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From Vietnamese boat person to brigadier general, Virginian living the American Dream

By Cotton Puryear | Virginia National Guard | June 21, 2016

BEDFORD, Va. — Col. Lapthe C. Flora was promoted to brigadier general at the National D-Day Memorial June 6, 2016, in Bedford, Virginia. Flora, a native of Saigon, is thought to be the first Vietnamese boat person to be promoted to general officer in the United State Army and the second of Vietnamese descent. He most recently served as the commander of the Virginia National Guard's Bowling Green-based 91st Troop Command and will serve as the assistant adjutant general for strategic initiatives.

Flora's wife Thuy and daughter Christine pinned on Flora's new rank, and Maj. Gen. Timothy P. Williams, the adjutant general of Virginia, administered the oath of office.

"I am keenly aware of the historical significance of today's ceremony and am deeply grateful for the honor and recognition, but today's event should serve as an affirmation of faith in the American Dream," Flora said. "The possibility in this great nation is boundless; the American Dream is real, only if you dare to pursue it with laser-focused, hard work and perseverance."

Following the Communist capture of Saigon in 1975, Flora and his brothers fled the city to avoid being drafted into the North Vietnamese military. He spent more than three years in the jungle, then fled by boat to Indonesia where he spent a year living in three separate refugee camps.

"It seems like just yesterday that I had arrived in this country as a traumatized and penniless Vietnamese 'boat refugee' who spoke not a single word of English," Flora said. "But what I had then and still have, to this day, is an enormous sense of gratitude and desire to give back to America for her priceless gift of freedom and a second chance in life. There are no words in any language that can adequately describe the euphoric moment I felt when we landed in the USA. Without a doubt, this is heaven on earth. To all my fellow Americans, I thank you from the bottom of my heart for your generosity, empathy and courage for welcoming us boat people into your communities as your neighbors, friends, colleagues, comrades and fellow citizens."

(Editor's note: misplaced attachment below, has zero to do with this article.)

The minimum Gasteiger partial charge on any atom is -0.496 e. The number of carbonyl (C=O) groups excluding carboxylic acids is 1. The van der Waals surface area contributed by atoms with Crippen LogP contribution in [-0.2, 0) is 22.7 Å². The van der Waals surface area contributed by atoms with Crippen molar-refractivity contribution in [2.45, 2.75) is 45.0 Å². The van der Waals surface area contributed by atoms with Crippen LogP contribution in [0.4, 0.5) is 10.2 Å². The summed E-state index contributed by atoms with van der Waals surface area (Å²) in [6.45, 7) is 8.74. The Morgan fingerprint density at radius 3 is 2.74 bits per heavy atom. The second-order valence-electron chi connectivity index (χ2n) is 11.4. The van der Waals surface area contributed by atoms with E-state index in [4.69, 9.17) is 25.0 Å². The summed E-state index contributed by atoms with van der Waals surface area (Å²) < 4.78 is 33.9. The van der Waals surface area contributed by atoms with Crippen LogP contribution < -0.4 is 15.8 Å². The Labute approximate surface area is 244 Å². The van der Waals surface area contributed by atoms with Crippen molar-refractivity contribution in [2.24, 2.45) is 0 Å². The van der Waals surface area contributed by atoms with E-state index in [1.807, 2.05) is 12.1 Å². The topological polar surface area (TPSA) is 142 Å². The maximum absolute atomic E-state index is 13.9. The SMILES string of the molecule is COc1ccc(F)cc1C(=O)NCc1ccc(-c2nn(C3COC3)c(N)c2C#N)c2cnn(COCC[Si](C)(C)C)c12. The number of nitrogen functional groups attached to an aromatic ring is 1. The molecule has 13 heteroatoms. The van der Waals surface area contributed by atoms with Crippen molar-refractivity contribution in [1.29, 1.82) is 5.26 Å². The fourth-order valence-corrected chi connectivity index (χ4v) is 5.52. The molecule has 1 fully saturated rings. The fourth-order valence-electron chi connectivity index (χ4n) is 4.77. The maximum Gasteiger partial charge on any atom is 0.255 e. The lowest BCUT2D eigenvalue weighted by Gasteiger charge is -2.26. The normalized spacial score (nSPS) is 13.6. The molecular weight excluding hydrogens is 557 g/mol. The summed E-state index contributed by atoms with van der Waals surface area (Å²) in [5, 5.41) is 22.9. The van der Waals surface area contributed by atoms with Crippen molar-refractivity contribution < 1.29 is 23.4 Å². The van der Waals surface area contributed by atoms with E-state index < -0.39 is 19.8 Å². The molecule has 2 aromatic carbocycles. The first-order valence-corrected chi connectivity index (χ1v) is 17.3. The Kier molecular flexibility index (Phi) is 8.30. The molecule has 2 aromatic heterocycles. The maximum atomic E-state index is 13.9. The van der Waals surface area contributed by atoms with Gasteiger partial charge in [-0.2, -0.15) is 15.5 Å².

Flora also thanked the veterans, especially the Vietnam Veterans of America and Vietnam Veterans of the Republic of Vietnam.

"We owe a great debt, one infinitely larger than can ever be repaid," Flora said. "My fellow veterans, you are guardians of peace, a bulwark of liberty and the beacon of light for those in dark places. Your devotion to duty and dedication to serve your fellow men has inspired me and thousands of my fellow Vietnamese-Americans to follow in your footsteps since our arrival in this great country."

When he arrived in the U.S., he quickly learned English and finished his high school education in only three years. After high school Flora attended the Virginia Military Institute in Lexington where he earned a bachelor's degree and commission in the U. S. Army Reserve in 1987. He later transferred to the Virginia Guard where he served in every staff position within 1st Battalion, 116th Infantry Regiment, 116th Infantry Brigade Combat Team, including commander of the battalion.

Additionally, Flora served as the 116th IBCT executive officer, 29th Infantry Division's director of operations and as the Joint Force Headquarters – Virginia director of strategic plans and policy. He has successfully completed three overseas deployments to Bosnia, Kosovo and Afghanistan.

Flora's adopted father was an officer in the 116th Infantry Regiment, 29th Infantry Division who landed on Normandy 72 years ago, and part of the reason he chose to have his promotion in Bedford was to honor his father's military service.

In his civilian capacity, Flora is the Senior Applications Engineer with Night Vision business of Harris Corporation in Roanoke, and holds six patent awards related to the AN/PVS-14 and AN/AVS-9 night vision goggles.

The National D-Day Memorial is located in Bedford, Virginia — the community suffering the highest per capita D-Day losses in the nation. The Memorial honors the Allied forces that participated in the invasion of Normandy on June 6, 1944 during World War II.